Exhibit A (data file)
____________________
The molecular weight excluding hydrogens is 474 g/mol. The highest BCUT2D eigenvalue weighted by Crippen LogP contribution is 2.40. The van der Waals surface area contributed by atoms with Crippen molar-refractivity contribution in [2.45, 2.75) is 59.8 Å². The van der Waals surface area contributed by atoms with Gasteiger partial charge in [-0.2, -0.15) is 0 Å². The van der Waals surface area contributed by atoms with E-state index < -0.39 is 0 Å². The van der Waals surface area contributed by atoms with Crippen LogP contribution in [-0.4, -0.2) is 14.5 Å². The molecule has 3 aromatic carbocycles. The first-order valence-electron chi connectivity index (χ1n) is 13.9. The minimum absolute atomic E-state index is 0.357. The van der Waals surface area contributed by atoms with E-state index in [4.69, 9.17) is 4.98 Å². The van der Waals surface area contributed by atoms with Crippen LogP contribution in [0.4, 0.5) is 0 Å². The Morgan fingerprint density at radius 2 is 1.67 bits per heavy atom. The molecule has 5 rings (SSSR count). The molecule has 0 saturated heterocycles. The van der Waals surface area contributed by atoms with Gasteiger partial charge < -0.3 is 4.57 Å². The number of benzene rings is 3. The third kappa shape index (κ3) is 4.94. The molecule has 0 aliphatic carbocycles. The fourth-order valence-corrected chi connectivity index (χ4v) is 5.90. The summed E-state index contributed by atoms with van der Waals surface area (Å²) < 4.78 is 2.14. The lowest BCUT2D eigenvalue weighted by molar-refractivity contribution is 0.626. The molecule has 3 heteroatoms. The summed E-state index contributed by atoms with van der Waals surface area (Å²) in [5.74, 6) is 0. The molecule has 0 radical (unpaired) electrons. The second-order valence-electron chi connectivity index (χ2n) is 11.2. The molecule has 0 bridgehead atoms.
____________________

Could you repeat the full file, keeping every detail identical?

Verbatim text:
The molecular weight excluding hydrogens is 474 g/mol. The highest BCUT2D eigenvalue weighted by Crippen LogP contribution is 2.40. The van der Waals surface area contributed by atoms with Crippen molar-refractivity contribution in [2.45, 2.75) is 59.8 Å². The van der Waals surface area contributed by atoms with Gasteiger partial charge in [-0.2, -0.15) is 0 Å². The van der Waals surface area contributed by atoms with E-state index < -0.39 is 0 Å². The van der Waals surface area contributed by atoms with Crippen LogP contribution in [-0.4, -0.2) is 14.5 Å². The molecule has 3 aromatic carbocycles. The first-order valence-electron chi connectivity index (χ1n) is 13.9. The minimum absolute atomic E-state index is 0.357. The van der Waals surface area contributed by atoms with E-state index in [4.69, 9.17) is 4.98 Å². The van der Waals surface area contributed by atoms with Crippen LogP contribution in [0.4, 0.5) is 0 Å². The Morgan fingerprint density at radius 2 is 1.67 bits per heavy atom. The molecule has 5 rings (SSSR count). The molecule has 0 saturated heterocycles. The van der Waals surface area contributed by atoms with Gasteiger partial charge < -0.3 is 4.57 Å². The number of benzene rings is 3. The third kappa shape index (κ3) is 4.94. The molecule has 0 aliphatic carbocycles. The fourth-order valence-corrected chi connectivity index (χ4v) is 5.90. The summed E-state index contributed by atoms with van der Waals surface area (Å²) < 4.78 is 2.14. The lowest BCUT2D eigenvalue weighted by molar-refractivity contribution is 0.626. The molecule has 3 heteroatoms. The summed E-state index contributed by atoms with van der Waals surface area (Å²) in [5.74, 6) is 0. The molecule has 0 radical (unpaired) electrons. The second-order valence-electron chi connectivity index (χ2n) is 11.2. The molecule has 0 bridgehead atoms.